Obama, Romney weigh in on the replacement refs


Obama, Romney weigh in on the replacement refs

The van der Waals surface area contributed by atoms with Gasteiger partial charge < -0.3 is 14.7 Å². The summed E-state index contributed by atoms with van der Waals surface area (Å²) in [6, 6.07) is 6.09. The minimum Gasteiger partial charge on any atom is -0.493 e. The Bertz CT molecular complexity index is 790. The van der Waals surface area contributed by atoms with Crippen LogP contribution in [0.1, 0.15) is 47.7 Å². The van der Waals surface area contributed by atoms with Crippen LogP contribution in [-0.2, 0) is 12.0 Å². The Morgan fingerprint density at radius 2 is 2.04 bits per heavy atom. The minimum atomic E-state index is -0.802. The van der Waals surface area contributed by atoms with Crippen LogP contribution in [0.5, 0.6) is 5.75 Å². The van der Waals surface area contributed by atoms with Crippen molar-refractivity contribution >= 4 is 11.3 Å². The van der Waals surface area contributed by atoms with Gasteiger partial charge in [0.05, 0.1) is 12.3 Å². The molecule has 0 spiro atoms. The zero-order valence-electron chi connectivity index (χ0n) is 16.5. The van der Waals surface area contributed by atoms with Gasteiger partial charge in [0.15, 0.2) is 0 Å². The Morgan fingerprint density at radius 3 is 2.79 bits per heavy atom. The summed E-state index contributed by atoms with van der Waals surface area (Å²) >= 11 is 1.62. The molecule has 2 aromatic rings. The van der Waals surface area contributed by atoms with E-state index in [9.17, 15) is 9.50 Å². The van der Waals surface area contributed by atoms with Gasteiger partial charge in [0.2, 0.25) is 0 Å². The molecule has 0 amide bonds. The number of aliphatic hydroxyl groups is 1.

From Comcast SportsNetWASHINGTON (AP) -- The embarrassing NFL referee saga and the disputed call that gave the Seattle Seahawks a victory over the Green Bay Packers on Monday night has reached the campaign for the White House, with President Barack Obama deeming it "terrible" and declaring it was time to get regular officiating crews back on the job."I've been saying for months we've got to get our refs back," Obama said as he returned to the White House from an appearance before the United Nations. In a tweet that went out under his initials, Obama said: "NFL fans on both sides of the aisle hope the refs' lockout is settled soon."In a rare moment of agreement with Obama, presidential rival Mitt Romney and GOP running mate Paul Ryan, a Wisconsin native, also said it was time to bring back the "real refs." The NFL locked out the officials in June after their contract expired. The league has been using replacement officials, who have come under increasing criticism over the way they handled some games."I sure would like to see some experienced referees, with NFL experience, come back on to the NFL playing fields," Romney said in an interview with CNN.Ryan added a partisan note, using the referee imbroglio to make a case for kicking the president out of office."It reminds me of President Obama and the economy," Ryan said in Cincinnati. "If you can't get it right, it's time to get out. I half think that these refs work part-time for the Obama administration in the budget office. ... They're trying to pick the winners and losers, and they don't even do that very well."Seattle won 14-12 over Green Bay after referees ruled a Seattle receiver caught the ball amid a pile of bodies in the end zone on the game's last play. The NFL conceded that a Seattle penalty in the course of the play went uncalled and cost the Packers the victory, but the league upheld the catch itself and the Seahawks' victory. Legions of football fans watched the play and the referees' call in disbelief, and buzzed about it all day Tuesday.Typically, Obama, a diehard Chicago Bears enthusiast, is not one to wish the rival Green Bay Packers well.But besides being an avid sports fan, Obama recently has redoubled efforts to win in the Packer's home state of Wisconsin. His campaign recently started airing ads in the state and Obama held a rally Saturday in Milwaukee, his first visit to the state since February.White House spokesman Jay Carney told reporters aboard Air Force One that Obama watched the Monday night game and "thinks there was a real problem with that call.""He said that what happened in that game is why both sides need to come together, resolve their differences so that the regular refs can get back on the field so we can start focusing on a game that so many of us love rather than debating whether or not a game was won or lost because of a bad call," Carney said.Obama said in a phone interview Tuesday with The Des Moines Register that he doesn't blame the replacement refs."They've been put in a tough situation," the president said. "But the fact is this is a fast, tough game to control. And it doesn't make sense to me for a league that's been so successful not to want to put their very best out there."